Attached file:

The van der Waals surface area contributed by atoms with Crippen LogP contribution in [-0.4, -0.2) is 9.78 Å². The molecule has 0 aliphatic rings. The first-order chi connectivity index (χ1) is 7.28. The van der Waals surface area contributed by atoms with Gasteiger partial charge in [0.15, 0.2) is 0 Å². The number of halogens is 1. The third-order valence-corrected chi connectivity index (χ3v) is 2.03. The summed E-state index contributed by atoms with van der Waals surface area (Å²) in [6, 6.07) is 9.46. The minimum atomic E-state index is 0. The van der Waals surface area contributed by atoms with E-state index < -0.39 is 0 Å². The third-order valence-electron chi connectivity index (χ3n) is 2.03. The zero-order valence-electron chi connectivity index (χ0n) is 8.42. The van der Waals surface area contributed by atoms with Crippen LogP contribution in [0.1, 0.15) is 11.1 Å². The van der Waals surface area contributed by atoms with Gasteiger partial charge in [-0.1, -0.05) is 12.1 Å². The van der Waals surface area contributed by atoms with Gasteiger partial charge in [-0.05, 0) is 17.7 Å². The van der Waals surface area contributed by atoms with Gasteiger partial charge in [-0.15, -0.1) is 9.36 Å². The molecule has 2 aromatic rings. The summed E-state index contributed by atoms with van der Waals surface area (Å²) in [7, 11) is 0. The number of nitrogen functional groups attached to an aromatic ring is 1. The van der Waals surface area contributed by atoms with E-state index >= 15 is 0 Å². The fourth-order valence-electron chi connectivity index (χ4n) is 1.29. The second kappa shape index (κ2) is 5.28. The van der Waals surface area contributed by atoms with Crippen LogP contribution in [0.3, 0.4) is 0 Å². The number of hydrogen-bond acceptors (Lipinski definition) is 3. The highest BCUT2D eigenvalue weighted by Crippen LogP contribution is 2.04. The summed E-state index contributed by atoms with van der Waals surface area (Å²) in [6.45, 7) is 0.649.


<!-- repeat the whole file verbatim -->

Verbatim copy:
The van der Waals surface area contributed by atoms with Crippen LogP contribution in [-0.4, -0.2) is 9.78 Å². The molecule has 0 aliphatic rings. The first-order chi connectivity index (χ1) is 7.28. The van der Waals surface area contributed by atoms with Gasteiger partial charge in [0.15, 0.2) is 0 Å². The number of halogens is 1. The third-order valence-corrected chi connectivity index (χ3v) is 2.03. The summed E-state index contributed by atoms with van der Waals surface area (Å²) in [6, 6.07) is 9.46. The minimum atomic E-state index is 0. The van der Waals surface area contributed by atoms with E-state index < -0.39 is 0 Å². The third-order valence-electron chi connectivity index (χ3n) is 2.03. The zero-order valence-electron chi connectivity index (χ0n) is 8.42. The van der Waals surface area contributed by atoms with Crippen LogP contribution in [0.1, 0.15) is 11.1 Å². The van der Waals surface area contributed by atoms with Gasteiger partial charge in [-0.1, -0.05) is 12.1 Å². The van der Waals surface area contributed by atoms with Gasteiger partial charge in [-0.05, 0) is 17.7 Å². The van der Waals surface area contributed by atoms with Gasteiger partial charge in [-0.15, -0.1) is 9.36 Å². The molecule has 2 aromatic rings. The summed E-state index contributed by atoms with van der Waals surface area (Å²) in [7, 11) is 0. The number of nitrogen functional groups attached to an aromatic ring is 1. The van der Waals surface area contributed by atoms with E-state index >= 15 is 0 Å². The fourth-order valence-electron chi connectivity index (χ4n) is 1.29. The second kappa shape index (κ2) is 5.28. The van der Waals surface area contributed by atoms with Crippen LogP contribution in [0.3, 0.4) is 0 Å². The number of hydrogen-bond acceptors (Lipinski definition) is 3. The highest BCUT2D eigenvalue weighted by Crippen LogP contribution is 2.04. The summed E-state index contributed by atoms with van der Waals surface area (Å²) in [6.45, 7) is 0.649.